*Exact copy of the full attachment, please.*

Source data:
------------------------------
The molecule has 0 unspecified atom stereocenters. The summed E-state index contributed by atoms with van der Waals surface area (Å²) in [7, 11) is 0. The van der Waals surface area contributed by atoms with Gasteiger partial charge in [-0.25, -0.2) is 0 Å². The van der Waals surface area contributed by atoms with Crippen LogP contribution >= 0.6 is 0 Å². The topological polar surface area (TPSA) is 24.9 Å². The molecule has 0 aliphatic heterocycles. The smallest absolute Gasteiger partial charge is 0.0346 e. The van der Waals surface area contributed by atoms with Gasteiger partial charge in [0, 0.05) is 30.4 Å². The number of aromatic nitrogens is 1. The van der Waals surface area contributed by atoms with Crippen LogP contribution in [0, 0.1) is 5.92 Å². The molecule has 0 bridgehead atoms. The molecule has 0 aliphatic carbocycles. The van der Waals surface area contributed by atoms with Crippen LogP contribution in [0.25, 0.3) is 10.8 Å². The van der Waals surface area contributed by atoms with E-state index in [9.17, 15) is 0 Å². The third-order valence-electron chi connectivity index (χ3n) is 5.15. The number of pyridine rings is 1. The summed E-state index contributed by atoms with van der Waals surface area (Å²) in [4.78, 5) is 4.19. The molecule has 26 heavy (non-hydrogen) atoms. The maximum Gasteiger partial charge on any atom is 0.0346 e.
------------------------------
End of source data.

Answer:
The molecule has 0 unspecified atom stereocenters. The summed E-state index contributed by atoms with van der Waals surface area (Å²) in [7, 11) is 0. The van der Waals surface area contributed by atoms with Gasteiger partial charge in [-0.25, -0.2) is 0 Å². The van der Waals surface area contributed by atoms with Crippen LogP contribution >= 0.6 is 0 Å². The topological polar surface area (TPSA) is 24.9 Å². The molecule has 0 aliphatic heterocycles. The smallest absolute Gasteiger partial charge is 0.0346 e. The van der Waals surface area contributed by atoms with Gasteiger partial charge in [0, 0.05) is 30.4 Å². The number of aromatic nitrogens is 1. The van der Waals surface area contributed by atoms with Crippen LogP contribution in [0, 0.1) is 5.92 Å². The molecule has 0 bridgehead atoms. The molecule has 0 aliphatic carbocycles. The van der Waals surface area contributed by atoms with Crippen LogP contribution in [0.25, 0.3) is 10.8 Å². The van der Waals surface area contributed by atoms with E-state index in [9.17, 15) is 0 Å². The third-order valence-electron chi connectivity index (χ3n) is 5.15. The number of pyridine rings is 1. The summed E-state index contributed by atoms with van der Waals surface area (Å²) in [4.78, 5) is 4.19. The molecule has 26 heavy (non-hydrogen) atoms. The maximum Gasteiger partial charge on any atom is 0.0346 e.